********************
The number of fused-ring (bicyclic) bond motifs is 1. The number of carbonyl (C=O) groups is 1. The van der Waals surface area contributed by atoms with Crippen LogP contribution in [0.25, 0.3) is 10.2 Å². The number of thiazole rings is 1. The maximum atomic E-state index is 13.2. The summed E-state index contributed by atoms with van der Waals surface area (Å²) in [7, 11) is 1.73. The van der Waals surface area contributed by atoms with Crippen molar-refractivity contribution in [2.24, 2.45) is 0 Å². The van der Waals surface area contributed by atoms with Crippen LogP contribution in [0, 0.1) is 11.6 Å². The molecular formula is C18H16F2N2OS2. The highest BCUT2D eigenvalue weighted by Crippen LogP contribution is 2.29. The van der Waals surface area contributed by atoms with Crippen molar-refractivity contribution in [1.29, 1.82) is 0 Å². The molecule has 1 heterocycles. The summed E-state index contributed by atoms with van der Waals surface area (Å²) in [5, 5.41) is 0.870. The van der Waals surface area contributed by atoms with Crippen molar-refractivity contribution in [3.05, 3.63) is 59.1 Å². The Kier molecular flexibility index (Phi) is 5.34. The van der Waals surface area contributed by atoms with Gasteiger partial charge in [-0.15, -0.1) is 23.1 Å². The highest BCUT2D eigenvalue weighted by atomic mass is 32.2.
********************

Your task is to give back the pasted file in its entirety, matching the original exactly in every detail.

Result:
The number of fused-ring (bicyclic) bond motifs is 1. The number of carbonyl (C=O) groups is 1. The van der Waals surface area contributed by atoms with Crippen LogP contribution in [0.25, 0.3) is 10.2 Å². The number of thiazole rings is 1. The maximum atomic E-state index is 13.2. The summed E-state index contributed by atoms with van der Waals surface area (Å²) in [7, 11) is 1.73. The van der Waals surface area contributed by atoms with Crippen molar-refractivity contribution in [2.24, 2.45) is 0 Å². The van der Waals surface area contributed by atoms with Crippen LogP contribution in [0, 0.1) is 11.6 Å². The molecular formula is C18H16F2N2OS2. The highest BCUT2D eigenvalue weighted by Crippen LogP contribution is 2.29. The van der Waals surface area contributed by atoms with Crippen molar-refractivity contribution in [1.29, 1.82) is 0 Å². The molecule has 1 heterocycles. The summed E-state index contributed by atoms with van der Waals surface area (Å²) in [5, 5.41) is 0.870. The van der Waals surface area contributed by atoms with Crippen molar-refractivity contribution in [3.05, 3.63) is 59.1 Å². The Kier molecular flexibility index (Phi) is 5.34. The van der Waals surface area contributed by atoms with Gasteiger partial charge in [-0.15, -0.1) is 23.1 Å². The highest BCUT2D eigenvalue weighted by atomic mass is 32.2.